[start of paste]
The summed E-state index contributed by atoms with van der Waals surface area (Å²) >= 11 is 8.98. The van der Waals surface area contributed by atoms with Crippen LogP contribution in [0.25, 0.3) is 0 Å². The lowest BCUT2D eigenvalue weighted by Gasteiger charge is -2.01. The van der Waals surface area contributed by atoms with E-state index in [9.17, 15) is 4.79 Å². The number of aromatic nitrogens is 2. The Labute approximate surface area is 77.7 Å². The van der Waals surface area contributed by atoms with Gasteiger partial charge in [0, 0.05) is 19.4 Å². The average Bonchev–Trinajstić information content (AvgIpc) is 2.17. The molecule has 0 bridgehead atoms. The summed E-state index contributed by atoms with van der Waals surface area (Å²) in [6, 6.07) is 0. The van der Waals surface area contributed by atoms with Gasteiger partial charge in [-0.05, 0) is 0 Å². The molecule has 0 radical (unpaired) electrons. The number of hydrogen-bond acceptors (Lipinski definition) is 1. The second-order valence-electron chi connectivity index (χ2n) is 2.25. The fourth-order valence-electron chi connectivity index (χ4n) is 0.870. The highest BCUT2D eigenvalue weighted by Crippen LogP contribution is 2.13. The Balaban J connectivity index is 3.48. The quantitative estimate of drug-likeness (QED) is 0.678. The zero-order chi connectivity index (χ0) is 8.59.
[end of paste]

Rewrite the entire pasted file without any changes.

The summed E-state index contributed by atoms with van der Waals surface area (Å²) >= 11 is 8.98. The van der Waals surface area contributed by atoms with Crippen LogP contribution in [0.25, 0.3) is 0 Å². The lowest BCUT2D eigenvalue weighted by Gasteiger charge is -2.01. The van der Waals surface area contributed by atoms with E-state index in [9.17, 15) is 4.79 Å². The number of aromatic nitrogens is 2. The Labute approximate surface area is 77.7 Å². The van der Waals surface area contributed by atoms with Gasteiger partial charge in [0, 0.05) is 19.4 Å². The average Bonchev–Trinajstić information content (AvgIpc) is 2.17. The molecule has 0 bridgehead atoms. The summed E-state index contributed by atoms with van der Waals surface area (Å²) in [6, 6.07) is 0. The van der Waals surface area contributed by atoms with Gasteiger partial charge in [-0.05, 0) is 0 Å². The molecule has 0 radical (unpaired) electrons. The number of hydrogen-bond acceptors (Lipinski definition) is 1. The second-order valence-electron chi connectivity index (χ2n) is 2.25. The fourth-order valence-electron chi connectivity index (χ4n) is 0.870. The highest BCUT2D eigenvalue weighted by Crippen LogP contribution is 2.13. The Balaban J connectivity index is 3.48. The quantitative estimate of drug-likeness (QED) is 0.678. The zero-order chi connectivity index (χ0) is 8.59.